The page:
Prosperity indicator

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A prosperity indicator is a measure of the prosperity of a country or area.

Which standards are suitable for measuring the prosperity of a country, people or area is controversial.

Prosperity indicators

gross domestic product

The countries of the world according to GDP per capita, converted into purchasing power parity

The gross domestic product (GDP) or its growth is very often used as a benchmark to compare the prosperity of different countries and areas. GDP measures the total value of all goods, goods and services that were completed within the boundaries of an economy in one year.

The use of GDP as an indicator of prosperity has drawn criticism for a number of reasons. It is often criticized that the GDP does not distinguish whether money is spent on meaningful or meaningless. Exploitation of the environment , wasteful use of money and natural resources, numerous accidents, etc. can increase GDP and appear in the statistics as an alleged increase in prosperity.

In addition, the shadow economy / undeclared work , subsistence economy , bartering, etc. are mostly not included in GDP. In developing countries in particular, however, these can make up a substantial part of the economy and represent the basis of life for a large number of the poor.

Gross National Income

The gross national income (also known as gross national product, GNP) describes the total income that was achieved by the population of a country or area in a certain period of time. However, the GNP says nothing about the sometimes very unequal distribution of wealth or income in a society.

The use of gross national income as an indicator of prosperity is problematic and unrealistic for several reasons. In the national product, only those productions are recorded that run through the markets, i.e. are market-oriented. With a few exceptions, which are insignificant in terms of amount, non-market-oriented productions are not recorded in the national product, although they affect welfare. This concerns in particular the private households with z. B. Housework, raising children and home improvement. The national product is shown too high because more goods are involved in production than are taken into account in the national product assessment (e.g. use of the environment). The services produced by the state are not recorded as intermediate consumption but are treated as state consumption. This also leads to gross national income that is reported too high. Strictly speaking, these services would have to be taken into account as advance payments, since they are what enable the entrepreneurs to produce.

Income per capita

Another value used as an indicator of prosperity is per capita income . This results from the national income divided by the population and reflects the income that an individual person earns on average in a certain period of time.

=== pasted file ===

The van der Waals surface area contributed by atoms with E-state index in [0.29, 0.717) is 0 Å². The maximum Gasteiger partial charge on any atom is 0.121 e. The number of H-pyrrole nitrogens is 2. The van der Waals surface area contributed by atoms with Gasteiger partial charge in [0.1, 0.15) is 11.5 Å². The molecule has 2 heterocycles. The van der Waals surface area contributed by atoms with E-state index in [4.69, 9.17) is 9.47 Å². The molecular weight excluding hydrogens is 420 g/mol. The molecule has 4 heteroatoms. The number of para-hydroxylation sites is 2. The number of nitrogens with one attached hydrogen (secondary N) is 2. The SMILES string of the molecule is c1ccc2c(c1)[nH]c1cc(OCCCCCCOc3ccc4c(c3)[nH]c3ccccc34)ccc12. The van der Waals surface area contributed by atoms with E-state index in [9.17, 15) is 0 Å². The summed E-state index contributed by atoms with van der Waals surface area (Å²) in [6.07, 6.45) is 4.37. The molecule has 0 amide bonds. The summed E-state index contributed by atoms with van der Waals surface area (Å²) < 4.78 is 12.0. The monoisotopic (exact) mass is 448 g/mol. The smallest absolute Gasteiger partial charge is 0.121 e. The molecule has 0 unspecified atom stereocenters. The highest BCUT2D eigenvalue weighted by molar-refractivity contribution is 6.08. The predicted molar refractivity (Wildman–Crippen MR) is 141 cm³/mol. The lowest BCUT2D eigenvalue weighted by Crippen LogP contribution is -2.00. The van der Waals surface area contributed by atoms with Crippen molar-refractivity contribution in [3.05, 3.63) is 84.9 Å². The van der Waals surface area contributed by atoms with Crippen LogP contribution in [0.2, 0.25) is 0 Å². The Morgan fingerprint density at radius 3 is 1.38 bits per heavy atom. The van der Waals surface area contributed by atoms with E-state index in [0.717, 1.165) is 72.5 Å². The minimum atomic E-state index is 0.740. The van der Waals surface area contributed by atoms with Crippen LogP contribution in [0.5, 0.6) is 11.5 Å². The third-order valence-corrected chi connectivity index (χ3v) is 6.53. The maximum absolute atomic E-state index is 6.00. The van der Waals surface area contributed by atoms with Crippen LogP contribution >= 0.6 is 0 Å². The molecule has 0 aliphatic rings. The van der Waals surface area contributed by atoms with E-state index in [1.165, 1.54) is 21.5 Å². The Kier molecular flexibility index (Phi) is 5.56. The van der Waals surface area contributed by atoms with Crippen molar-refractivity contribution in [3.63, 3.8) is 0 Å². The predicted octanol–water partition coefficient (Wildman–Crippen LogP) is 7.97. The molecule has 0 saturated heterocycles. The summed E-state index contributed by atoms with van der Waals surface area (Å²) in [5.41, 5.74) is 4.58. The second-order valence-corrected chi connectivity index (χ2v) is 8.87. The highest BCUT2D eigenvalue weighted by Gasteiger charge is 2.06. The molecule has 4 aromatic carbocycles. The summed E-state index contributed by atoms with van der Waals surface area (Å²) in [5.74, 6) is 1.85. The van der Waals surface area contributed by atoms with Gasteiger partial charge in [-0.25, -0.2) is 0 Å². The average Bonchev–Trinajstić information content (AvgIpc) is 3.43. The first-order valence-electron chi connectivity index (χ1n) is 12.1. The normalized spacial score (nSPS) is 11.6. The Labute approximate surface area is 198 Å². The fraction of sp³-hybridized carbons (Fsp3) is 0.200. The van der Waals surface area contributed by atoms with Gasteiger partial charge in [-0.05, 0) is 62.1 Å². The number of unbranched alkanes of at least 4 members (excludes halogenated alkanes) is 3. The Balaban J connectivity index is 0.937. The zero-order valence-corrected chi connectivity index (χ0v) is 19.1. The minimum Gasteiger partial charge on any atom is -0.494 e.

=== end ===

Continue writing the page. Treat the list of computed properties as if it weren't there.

Per capita income is also only suitable to a limited extent for measuring prosperity. For international comparisons, the per capita income must be converted into a single currency , for which the US dollar is often used. However, the different purchasing power of different currencies is insufficiently taken into account. One tries to remedy this deficiency by converting it into purchasing power parities .

Other weaknesses in per capita income correspond to those in GNP .

Welfare function

If there are unequal measures of distribution for gross domestic product, gross national income or national income , one can derive measures of equal distribution from them. A measure of uniform distribution is 1 (or 100%) minus the measure of uneven distribution. Multiplying the gross domestic product, the gross national income or the national income by such a measure of equal distribution results in a welfare function as described by Amartya Sen and James E. Foster in On Economic Inequality . From this, in turn, a per capita welfare function can be determined, which can be used as an alternative to the median .

Human Development Index

The countries of the world according to HDI ; green = high, red = low level of human development

The Human Development Index (HDI abbreviation of English Human Development Index ) is an attempt to measure the wealth of a country or territory on the basis of broader criteria. In addition to GDP per capita, expressed in purchasing power parity, life expectancy and level of education are also taken into account.

Sustainable Economic Wealth Index

The Index of Sustainable Economic Welfare (ISEW abbreviation, Index of Sustainable Economic Welfare ) takes into account factors such as income distribution, unpaid housework, public spending on health care, education, environmental pollution, resource consumption and the costs of climate change in addition to GDP. The ISEW has been further developed into the Genuine Progress Indicator (GPI).

Other indicators of prosperity

The countries of the world according to income inequality using the Gini coefficient ; red = high, green = low inequality

See also

Individual evidence

  1. GNI regulation of the EC ( Memento of the original of November 13, 2010 in the Internet Archive ) Info: The archive link was inserted automatically and has not yet been checked. Please check the original and archive link according to the instructions and then remove this notice. published by the Federal Statistical Office, as of November 16, 2005  @1@ 2Template: Webachiv / IABot /
  2. Sarkozy is looking for happiness NZZ-online, January 12, 2008
  3. Véronique Le Billon: La commission Stiglitz sera très internationale Les, February 20, 2008
  4. Final report of the study commission , Bundestag printed matter 17/13300 (PDF, 21.1 MB)